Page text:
In a world where steaks and pork chops come packaged in similar sizes, it's easy to forget that a cow is much bigger than a pig, and that they're very different animals to raise. Cows are big and dumb and were high-maintenance animals to raise for meat, until open range ranching was pioneered just in time to take advantage of refrigerated trains and a population boom among affluent Americans, the combination of which created a demand for transcontinental steak and a tradition of steakhouses in industrial Midwestern cities like Chicago. That left a lot of beef leftover from the rest of the cow. The children of the generation riding those rails invented the hamburger sandwich just in time to take advantage of the latest faddish food craze: tomato ketchup. That generation's grandchildren invented McDonald's. That generation's grandchildren are us.
Meanwhile and previous, everybody came up with ways to preserve meat other than cooking it. Bresaola, prosciutto, pastirma, sausage, everybody had their something. Some of it's around now, some of it only in the old country or dusty neighborhood markets. We don't have to preserve our meat anymore, so mostly we don't bother. We don't cook much anymore either. Maybe we chop something once in a while. Maybe we peel something. Maybe we simmer.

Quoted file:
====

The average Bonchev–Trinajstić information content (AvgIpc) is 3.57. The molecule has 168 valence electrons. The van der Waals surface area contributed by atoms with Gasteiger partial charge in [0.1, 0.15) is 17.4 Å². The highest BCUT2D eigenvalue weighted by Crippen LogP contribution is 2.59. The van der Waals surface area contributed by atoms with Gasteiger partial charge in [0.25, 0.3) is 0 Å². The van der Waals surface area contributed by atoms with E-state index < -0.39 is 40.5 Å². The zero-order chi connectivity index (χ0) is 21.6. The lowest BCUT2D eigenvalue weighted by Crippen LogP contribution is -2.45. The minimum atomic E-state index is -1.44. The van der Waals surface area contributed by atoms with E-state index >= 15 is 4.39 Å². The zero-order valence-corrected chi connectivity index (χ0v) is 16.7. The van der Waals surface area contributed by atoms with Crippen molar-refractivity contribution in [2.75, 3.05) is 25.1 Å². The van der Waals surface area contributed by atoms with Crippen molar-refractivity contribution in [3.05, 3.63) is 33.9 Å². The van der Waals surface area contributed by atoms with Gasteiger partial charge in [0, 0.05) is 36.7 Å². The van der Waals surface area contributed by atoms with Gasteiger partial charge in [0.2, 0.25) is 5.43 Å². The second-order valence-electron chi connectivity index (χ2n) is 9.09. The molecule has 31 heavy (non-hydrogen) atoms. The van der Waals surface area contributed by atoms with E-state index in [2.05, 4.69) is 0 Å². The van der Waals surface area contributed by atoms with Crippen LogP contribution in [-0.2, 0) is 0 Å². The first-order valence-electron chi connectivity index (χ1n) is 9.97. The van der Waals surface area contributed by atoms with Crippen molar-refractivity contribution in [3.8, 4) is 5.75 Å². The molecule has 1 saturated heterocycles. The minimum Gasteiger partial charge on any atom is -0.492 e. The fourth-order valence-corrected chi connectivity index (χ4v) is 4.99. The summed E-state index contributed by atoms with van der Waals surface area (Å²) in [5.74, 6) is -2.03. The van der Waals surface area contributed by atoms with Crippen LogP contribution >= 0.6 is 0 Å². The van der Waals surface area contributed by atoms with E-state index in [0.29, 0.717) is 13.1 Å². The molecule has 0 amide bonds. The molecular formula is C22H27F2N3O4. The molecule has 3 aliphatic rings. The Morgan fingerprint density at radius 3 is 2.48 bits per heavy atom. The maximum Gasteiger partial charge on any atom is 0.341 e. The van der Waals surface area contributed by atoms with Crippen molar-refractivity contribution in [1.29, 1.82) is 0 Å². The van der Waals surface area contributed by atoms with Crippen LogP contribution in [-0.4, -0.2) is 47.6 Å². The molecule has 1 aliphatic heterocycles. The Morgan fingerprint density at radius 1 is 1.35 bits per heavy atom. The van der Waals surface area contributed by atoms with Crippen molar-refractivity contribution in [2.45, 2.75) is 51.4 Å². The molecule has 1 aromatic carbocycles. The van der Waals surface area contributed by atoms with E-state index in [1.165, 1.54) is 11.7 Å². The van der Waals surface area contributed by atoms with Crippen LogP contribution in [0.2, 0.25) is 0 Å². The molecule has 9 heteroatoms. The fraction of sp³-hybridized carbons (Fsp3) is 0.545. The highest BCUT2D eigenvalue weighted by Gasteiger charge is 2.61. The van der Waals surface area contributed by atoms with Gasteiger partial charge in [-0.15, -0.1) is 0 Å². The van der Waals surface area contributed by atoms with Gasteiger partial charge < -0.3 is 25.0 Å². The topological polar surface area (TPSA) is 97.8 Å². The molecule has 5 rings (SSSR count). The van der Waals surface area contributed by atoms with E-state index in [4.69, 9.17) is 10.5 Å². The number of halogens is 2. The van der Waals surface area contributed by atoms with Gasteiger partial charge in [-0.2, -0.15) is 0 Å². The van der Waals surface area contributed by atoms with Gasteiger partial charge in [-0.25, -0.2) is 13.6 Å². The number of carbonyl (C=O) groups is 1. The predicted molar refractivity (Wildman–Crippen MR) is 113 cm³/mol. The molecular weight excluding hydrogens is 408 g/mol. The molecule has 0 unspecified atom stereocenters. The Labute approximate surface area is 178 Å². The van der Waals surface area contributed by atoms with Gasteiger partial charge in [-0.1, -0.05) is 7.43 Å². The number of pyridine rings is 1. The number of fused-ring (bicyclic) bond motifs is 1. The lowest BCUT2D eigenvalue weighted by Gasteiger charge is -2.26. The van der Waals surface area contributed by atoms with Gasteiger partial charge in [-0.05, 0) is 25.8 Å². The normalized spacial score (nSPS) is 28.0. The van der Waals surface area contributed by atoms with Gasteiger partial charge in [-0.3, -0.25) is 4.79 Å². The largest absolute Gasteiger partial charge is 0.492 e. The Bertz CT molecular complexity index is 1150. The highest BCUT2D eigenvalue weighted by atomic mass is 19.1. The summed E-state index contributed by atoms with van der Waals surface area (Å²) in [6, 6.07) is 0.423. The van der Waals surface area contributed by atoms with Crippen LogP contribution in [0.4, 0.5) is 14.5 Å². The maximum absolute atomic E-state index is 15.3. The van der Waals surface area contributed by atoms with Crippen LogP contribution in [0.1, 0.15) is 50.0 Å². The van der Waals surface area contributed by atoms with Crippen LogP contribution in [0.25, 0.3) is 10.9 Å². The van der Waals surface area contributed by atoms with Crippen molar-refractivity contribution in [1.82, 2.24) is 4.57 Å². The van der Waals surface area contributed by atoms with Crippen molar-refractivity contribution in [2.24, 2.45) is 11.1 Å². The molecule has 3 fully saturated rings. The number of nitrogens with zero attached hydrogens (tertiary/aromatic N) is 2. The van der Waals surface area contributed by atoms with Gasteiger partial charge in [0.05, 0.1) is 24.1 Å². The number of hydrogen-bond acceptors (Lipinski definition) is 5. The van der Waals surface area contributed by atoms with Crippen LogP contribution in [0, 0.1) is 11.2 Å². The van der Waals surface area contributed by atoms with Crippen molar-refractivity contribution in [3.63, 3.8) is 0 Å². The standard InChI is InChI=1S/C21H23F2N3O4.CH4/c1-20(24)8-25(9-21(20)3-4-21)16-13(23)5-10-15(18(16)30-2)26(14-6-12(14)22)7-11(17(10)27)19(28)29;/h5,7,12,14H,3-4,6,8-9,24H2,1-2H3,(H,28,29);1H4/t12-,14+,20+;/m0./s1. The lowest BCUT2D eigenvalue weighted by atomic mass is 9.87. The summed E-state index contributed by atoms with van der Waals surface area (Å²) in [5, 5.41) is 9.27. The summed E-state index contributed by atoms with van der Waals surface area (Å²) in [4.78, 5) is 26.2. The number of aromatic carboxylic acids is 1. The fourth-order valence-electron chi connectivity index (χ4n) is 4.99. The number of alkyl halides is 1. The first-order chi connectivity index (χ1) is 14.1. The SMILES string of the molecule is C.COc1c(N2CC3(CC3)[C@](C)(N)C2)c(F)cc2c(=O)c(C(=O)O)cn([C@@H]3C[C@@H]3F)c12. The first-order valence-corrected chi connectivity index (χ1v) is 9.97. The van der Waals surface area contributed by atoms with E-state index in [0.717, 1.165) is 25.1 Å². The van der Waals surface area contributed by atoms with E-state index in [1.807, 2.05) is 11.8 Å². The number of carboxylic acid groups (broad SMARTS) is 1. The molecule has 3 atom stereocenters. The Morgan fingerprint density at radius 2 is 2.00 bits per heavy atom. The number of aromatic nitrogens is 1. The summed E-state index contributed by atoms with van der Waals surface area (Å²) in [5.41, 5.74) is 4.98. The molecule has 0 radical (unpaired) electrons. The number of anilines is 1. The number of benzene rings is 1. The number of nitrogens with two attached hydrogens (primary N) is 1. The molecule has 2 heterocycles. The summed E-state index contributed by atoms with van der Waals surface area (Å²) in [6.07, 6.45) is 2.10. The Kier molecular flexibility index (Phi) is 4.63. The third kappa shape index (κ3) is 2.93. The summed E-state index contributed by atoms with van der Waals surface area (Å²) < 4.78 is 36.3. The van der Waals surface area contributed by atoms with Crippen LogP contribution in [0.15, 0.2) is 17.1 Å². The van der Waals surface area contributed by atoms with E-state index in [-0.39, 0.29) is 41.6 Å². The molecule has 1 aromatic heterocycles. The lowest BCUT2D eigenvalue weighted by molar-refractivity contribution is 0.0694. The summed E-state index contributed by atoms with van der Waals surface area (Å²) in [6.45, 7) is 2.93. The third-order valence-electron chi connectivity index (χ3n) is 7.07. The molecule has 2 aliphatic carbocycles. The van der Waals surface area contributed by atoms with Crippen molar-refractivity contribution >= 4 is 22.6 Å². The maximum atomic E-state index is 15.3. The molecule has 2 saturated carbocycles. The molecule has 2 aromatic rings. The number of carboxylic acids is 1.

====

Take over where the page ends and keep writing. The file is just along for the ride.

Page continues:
Salt, air, and a dry environment help draw moisture out of meat, which makes that meat a less hospitable environment to harmful bacteria. Retarding the growth of those bacteria allows their competitors, the beneficial Lactobacillus bacteria -- you know them from their other hits, Cheese, Kosher Pickles, Sauerkraut, Kim Chee, and Sourdough Bread -- to thrive, which raises the acidity of everything around them. This is why pickles are pickles, and not just wet vegetables. This is why sourdough is sour. The acidity makes the environment even less hospitable to harmful bacteria, and they die off. The ham hanging from my balcony for months, properly prepared, was more bacteria-resistant than the steak sitting in your fridge.
Meat isn't dangerous. It can go bad, but people too often don't understand why, and when all you know about something is that "eventually it'll turn into something bad for you," you start to see that hazard as something innate to the thing itself, residing in it and waiting to pounce. Meat doesn't hate you. Meat doesn't hold a grudge. It's not waiting for you to look the other way so it can suckerpunch you with some foodborne illness. Meat is a place where bad things can come to live if you let them. That's all. People have been preventing that from happening for a very long time. You can trust the process. You don't have to be scared of food. Just learn more. Pay attention, pay attention, pay attention.